Types of Wood for Gunstocks

Updated February 21, 2017

Gunstock wood is limited only by the imagination. From extremely dense hardwoods to soft, open-grained and light woods, gunstocks can be crafted from almost any specie. Most expensive guns use hard-to-find exotic wood, while most production guns use common species of wood available anywhere.


Walnut is one of the most common of all gunstock woods. Prized for its workability and dark, rich colour, walnut ranges from a creamy light brown to a dark, burled chocolate colour. Walnut has open pores, and it carves and shapes readily, using rasps and files. It needs no stain and, when sanded smooth with fine grit sandpaper, will gloss over, using only penetrating oil finishes.


Mahogany and cherry share similarities. They are both one of the lightest in weight of gunstock woods. They both vary from deep cherry red to a lighter orange colour. Mahogany is a straight, open-grain semi-hardwood. Cherry is open-grained with a slightly more curvy grain pattern. They both machine easily and are prized for stability and weather-resistant qualities. Penetrating oil finish is often used on mahogany and cherry gunstocks.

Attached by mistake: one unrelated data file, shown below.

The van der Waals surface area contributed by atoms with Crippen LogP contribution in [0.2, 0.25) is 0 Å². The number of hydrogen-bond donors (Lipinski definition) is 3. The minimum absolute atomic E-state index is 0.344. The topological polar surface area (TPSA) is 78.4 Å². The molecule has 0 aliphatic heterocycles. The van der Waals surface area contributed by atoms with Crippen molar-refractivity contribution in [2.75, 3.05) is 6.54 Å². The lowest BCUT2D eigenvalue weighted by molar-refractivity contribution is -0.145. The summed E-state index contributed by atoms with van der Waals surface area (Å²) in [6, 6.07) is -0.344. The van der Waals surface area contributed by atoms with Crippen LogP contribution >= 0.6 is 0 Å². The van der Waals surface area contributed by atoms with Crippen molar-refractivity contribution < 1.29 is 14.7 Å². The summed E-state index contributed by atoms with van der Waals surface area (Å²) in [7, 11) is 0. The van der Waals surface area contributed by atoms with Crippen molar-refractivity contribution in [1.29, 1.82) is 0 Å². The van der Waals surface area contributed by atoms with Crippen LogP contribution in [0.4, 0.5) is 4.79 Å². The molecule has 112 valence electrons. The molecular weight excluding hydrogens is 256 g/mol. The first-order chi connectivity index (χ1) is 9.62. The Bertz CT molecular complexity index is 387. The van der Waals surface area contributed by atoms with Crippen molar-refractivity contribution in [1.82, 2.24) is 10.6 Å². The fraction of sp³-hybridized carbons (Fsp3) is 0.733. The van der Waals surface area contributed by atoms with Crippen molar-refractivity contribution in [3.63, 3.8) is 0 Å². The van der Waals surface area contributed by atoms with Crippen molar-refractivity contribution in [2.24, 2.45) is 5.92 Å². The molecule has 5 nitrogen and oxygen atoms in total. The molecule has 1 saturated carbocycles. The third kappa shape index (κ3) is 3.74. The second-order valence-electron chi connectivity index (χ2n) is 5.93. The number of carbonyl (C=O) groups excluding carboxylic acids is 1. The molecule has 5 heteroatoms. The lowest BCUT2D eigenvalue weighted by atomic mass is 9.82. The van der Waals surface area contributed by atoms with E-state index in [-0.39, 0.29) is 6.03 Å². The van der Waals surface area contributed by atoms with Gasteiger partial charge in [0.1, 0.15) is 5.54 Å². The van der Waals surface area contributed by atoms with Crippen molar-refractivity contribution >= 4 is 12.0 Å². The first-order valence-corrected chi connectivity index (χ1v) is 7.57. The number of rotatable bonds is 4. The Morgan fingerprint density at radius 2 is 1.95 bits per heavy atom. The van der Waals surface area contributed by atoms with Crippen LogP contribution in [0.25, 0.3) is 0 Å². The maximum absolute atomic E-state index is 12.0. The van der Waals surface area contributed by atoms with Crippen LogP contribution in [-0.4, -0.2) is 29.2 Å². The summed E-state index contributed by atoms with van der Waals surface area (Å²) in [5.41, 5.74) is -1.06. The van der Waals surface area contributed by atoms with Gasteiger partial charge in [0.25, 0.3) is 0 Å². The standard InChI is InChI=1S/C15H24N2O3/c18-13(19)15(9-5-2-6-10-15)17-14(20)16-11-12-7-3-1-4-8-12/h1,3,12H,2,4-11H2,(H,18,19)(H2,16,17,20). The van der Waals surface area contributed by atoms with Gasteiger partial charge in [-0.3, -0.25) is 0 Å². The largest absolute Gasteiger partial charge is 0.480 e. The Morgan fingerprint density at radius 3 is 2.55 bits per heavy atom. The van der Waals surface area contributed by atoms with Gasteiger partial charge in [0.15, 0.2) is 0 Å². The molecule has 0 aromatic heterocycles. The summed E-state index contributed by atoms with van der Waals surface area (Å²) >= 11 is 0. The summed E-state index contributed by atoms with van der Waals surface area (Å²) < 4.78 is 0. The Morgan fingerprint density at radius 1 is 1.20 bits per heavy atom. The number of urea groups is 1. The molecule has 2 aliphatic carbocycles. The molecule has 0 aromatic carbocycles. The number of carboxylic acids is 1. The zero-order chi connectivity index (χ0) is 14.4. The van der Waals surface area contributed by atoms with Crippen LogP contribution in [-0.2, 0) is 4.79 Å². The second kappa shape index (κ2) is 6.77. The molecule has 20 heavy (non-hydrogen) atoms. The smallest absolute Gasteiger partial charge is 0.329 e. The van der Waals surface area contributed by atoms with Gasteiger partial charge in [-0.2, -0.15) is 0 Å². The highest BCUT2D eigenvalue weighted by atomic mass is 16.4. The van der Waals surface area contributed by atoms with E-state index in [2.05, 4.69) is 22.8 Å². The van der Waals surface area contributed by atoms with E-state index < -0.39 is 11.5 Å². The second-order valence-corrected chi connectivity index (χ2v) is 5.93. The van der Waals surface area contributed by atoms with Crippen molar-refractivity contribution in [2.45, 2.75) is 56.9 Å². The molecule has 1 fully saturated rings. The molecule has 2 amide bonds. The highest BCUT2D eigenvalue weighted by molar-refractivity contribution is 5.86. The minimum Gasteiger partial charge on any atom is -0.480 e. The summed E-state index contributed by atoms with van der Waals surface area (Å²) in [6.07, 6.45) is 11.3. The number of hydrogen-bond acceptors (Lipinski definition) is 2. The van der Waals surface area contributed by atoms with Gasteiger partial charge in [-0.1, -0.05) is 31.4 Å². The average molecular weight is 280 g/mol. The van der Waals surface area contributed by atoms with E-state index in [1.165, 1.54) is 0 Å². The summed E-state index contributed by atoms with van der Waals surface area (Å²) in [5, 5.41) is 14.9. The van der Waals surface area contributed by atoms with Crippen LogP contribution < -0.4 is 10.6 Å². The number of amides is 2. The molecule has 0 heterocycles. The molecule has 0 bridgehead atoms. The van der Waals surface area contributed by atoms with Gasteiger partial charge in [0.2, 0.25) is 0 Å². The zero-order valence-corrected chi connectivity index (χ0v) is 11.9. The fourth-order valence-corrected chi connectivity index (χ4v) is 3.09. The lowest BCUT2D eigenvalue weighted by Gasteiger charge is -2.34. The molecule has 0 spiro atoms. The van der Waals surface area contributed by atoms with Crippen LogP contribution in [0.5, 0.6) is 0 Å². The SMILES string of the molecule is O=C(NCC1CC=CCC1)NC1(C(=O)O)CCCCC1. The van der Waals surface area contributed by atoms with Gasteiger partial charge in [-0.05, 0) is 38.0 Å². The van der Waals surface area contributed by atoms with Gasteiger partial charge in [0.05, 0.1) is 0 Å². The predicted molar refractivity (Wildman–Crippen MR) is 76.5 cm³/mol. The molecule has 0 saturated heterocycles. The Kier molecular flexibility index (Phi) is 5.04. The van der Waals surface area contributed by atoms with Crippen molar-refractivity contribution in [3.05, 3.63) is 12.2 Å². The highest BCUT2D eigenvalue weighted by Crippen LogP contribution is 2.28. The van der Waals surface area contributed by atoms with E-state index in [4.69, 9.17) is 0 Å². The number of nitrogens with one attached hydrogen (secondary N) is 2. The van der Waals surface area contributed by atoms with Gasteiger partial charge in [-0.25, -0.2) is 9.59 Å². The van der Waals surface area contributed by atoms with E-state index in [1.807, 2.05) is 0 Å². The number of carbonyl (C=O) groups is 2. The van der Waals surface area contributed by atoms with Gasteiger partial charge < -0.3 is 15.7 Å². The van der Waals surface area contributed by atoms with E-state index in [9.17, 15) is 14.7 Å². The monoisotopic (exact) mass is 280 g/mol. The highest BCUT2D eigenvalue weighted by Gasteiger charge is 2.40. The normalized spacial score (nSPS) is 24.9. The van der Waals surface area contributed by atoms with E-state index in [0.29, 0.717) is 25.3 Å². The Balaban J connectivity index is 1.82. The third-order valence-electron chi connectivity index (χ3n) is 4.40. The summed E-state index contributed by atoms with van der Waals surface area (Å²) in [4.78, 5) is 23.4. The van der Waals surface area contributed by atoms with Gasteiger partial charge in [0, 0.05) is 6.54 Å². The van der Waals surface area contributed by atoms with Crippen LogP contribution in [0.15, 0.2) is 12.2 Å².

Maple is the queen of the gunstock woods. Gunstock builders use a species of maple known as "hard rock," "bird's eye" or "curly." Maple has a light amber colour with very dense, tight grain. The traditional bird's-eye maple has small circles throughout, invoking a bird's eye. Hard rock maple has circular grain patterns and tight knots in the wood. Maple is one of the hardest gunstock woods available and requires very sharp woodworking tools to cut it. Maple gun stocks are usually sprayed with clear, nitrocellulose lacquer.


Ash is second hardest, just behind maple. It is also light amber in colour but differentiates from maple with bold, straight grain that sometimes forms a lightning, or zigzag, pattern. Ash machines nicely and it also requires sharp woodworking tools for manufacturing. Ash, like maple gunstocks, is usually sprayed with high-quality and clear nitrocellulose lacquer.


Laminated gunstocks are the most solid. Laminated stocks can't warp, twist or change shape. Laminated stocks are created by gluing thin pieces of hardwood together perpendicular to each other under high pressure, creating a stock that remains stable under any condition. Laminated stocks can also be beautiful as the outer lamination depicts how the gunstock will look. Laminated stocks are top-coated with nitrocellulose lacquer.

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About the Author

Specializing in hardwood furniture, trim carpentry, cabinets, home improvement and architectural millwork, Wade Shaddy has worked in homebuilding since 1972. Shaddy has also worked as a newspaper reporter and writer, and as a contributing writer for Bicycling Magazine. Shaddy began publishing in various magazines in 1992, and published a novel, “Dark Canyon,” in 2008.